Five years ago, a team of Australian researchers developed a device that was destined to revolutionize regenerative medicine. Their invention, which they called the BioPen, consisted of a “pen” designed to deposit stem cells and growth factors inside a biopolymer to repair the bones and cartilage of patients who had suffered trauma, for example a traffic accident.
The BioPen was attractive and simple to use. According to its developers, all surgeons had to do was use the BioPen to “draw” living cells onto the damaged zone to regenerate it. Nevertheless, the medical device still had to pass the necessary studies in experimentation animals and the later clinical trials before it could be used routinely in medical practice.
Several months ago, scientists tested the BioPen’s safety and efficacy on six sheep. The research showed that BioPen was capable of repairing the damaged cartilage in the knees of these animal models. Thanks to the pen, they were able to inject an ink—similar in consistency to toothpaste—mixed with a gelatin containing the pluripotent stem cells harvested from the recipient of the treatment and the growth factors to stimulate their expansion in the damaged tissue.
In remarks to specialized media, Surgeon Claudia Di Bella stated, “The pen prints a material called “hydrogel” that allows cells to not only survive, but also divide and differentiate themselves into certain types to form the tissue, in our case, cartilage. The goal would be to repair certain injuries such as cartilage damage, which are now impossible to repair completely”.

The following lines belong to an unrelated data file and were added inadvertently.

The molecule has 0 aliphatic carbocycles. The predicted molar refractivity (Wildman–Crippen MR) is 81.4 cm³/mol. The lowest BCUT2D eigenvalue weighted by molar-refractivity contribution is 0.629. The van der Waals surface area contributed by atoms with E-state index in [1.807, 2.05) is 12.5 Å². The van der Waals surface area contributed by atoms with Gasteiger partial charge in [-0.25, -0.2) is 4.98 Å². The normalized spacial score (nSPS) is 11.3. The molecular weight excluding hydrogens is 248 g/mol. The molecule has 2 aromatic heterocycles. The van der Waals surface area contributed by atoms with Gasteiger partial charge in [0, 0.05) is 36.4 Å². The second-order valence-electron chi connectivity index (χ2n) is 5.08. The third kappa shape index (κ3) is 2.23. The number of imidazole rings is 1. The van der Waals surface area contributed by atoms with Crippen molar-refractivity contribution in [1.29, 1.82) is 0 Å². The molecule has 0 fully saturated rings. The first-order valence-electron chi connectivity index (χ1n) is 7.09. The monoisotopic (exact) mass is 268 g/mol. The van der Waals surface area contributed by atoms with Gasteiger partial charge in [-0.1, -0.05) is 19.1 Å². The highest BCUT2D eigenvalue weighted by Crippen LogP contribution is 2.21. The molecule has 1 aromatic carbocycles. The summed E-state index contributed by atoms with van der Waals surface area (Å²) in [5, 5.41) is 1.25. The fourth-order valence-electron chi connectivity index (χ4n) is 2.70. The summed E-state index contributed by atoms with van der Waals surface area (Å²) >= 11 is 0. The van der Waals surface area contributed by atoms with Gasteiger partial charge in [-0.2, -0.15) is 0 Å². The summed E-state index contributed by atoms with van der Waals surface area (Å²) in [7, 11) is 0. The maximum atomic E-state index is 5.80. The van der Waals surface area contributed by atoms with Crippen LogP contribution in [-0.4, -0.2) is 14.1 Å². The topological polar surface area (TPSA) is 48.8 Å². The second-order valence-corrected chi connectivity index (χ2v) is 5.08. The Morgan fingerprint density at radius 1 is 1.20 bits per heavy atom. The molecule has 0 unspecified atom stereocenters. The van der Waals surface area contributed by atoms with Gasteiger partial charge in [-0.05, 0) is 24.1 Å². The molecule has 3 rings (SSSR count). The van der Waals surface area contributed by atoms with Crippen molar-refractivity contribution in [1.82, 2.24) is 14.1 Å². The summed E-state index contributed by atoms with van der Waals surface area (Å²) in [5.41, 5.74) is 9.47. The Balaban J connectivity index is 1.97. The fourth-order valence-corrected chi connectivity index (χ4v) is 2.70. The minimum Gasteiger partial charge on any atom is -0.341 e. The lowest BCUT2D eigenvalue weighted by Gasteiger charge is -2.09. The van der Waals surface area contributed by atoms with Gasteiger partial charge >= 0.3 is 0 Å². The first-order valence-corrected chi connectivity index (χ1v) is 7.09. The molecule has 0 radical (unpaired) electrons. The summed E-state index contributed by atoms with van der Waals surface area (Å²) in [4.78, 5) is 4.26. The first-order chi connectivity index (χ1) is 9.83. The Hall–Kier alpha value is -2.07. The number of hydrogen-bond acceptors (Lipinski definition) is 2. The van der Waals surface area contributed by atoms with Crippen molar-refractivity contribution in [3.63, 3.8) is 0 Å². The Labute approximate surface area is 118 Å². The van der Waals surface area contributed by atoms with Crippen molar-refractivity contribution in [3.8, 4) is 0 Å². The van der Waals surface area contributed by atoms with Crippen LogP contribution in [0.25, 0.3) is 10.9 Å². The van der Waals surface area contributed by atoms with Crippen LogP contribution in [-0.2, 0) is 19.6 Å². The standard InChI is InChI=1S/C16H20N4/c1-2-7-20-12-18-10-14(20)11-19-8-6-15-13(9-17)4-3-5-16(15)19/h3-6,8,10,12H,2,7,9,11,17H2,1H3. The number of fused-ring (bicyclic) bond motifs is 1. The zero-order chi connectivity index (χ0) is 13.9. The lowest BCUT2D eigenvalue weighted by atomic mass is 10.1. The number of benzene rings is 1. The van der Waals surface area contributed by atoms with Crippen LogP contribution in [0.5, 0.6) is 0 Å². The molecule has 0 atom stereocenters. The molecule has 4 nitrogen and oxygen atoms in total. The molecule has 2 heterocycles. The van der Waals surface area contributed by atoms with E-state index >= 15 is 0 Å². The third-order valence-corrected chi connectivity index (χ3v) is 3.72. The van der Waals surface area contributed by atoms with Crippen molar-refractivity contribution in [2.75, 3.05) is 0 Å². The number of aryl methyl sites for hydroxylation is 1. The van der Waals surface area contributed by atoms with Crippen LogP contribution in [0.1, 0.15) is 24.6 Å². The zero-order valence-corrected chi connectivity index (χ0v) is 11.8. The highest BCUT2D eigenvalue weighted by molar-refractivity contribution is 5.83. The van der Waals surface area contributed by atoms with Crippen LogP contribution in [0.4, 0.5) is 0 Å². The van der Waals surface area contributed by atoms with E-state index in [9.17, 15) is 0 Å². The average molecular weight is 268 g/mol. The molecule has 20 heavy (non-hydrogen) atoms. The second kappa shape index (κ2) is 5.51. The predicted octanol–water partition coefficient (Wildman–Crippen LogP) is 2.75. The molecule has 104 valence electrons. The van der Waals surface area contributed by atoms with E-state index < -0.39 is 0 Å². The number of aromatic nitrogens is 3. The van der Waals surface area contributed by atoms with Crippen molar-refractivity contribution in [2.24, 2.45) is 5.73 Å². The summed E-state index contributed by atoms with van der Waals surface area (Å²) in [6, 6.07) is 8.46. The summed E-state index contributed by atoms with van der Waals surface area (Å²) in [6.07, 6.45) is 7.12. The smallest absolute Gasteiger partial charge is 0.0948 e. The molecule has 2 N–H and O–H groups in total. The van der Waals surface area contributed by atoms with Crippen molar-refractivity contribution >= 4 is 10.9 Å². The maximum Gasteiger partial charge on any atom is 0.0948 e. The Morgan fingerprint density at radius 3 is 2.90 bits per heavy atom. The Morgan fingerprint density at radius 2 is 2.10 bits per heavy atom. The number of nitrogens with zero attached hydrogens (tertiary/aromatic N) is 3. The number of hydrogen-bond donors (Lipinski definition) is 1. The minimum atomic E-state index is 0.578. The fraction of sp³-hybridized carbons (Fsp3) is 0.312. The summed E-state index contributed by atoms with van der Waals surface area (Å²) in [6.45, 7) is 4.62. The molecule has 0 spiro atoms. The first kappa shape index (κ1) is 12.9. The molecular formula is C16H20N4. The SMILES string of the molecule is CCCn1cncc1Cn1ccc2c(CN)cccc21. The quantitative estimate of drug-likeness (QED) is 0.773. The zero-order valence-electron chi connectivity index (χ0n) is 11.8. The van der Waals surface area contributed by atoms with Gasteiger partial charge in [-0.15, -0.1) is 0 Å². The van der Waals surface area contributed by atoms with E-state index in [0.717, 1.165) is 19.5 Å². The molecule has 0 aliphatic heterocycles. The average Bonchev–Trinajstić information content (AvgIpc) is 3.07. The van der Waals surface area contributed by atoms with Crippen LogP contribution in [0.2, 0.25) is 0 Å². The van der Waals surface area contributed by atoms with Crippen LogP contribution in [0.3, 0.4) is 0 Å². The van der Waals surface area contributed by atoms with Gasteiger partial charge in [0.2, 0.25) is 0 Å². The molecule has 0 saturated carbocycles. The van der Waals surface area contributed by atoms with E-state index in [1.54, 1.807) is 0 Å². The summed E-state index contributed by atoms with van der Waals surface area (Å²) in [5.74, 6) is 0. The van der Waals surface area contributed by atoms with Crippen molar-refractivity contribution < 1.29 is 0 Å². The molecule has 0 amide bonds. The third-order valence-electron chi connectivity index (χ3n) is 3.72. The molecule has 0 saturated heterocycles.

The BioPen also includes the option of applying ultraviolet light that causes the deposited ink mixture to dry on contact. Following initial trials in animal models, researchers decided to improve the development of the pen —which combines regenerative medicine with 3D printing— thanks to a recently-presented innovative technology .
Stem cells that grow on tiny spheres
Up to now, the stem cells used in the BioPen were taken from the patient and cultured in a laboratory. This procedure limited the number of cells used for the treatment to be successful. New research conducted at the University of Swinburne has enabled scientists to develop an alternative that could significantly improve the pen’s application. The new strategy is based on the creation of tiny spheres no more than a millimeter in diameter, to overcome one of the problems that hindered the BioPen
Scientists have managed to grow stem cells on the surface of these tiny beads, characterized through confocal microscopy. This technology, dubbed BioSphere, enables the culturing of more cells than had been technologically possible up to now, replacing the traditional dishes used in laboratories all over the world.
“The surface of the beads will be coated with light-sensitive nanoparticles that do not affect the cells’ growth until the particles are activated with an infra-red beam. At this point the activated nanoparticles cause the cells to gently detach from the beads, and can be easily recovered for re-implantation into the injured patient,” says Doctor Nicholas Reynolds, who has directed the work of PhD candidate Yashaswini Vegi, creator of this novel technique.
The development of the BioSphere will allow users to have a greater number of stem cells available for application with the BioPen in patients who need them, as long as the device passes all the required clinical trials. Research into this technology continues in Australia, especially following the Government’s announcement of an economic injection to this project through the BioMedTech Horizons program, endowed with 35 million dollars.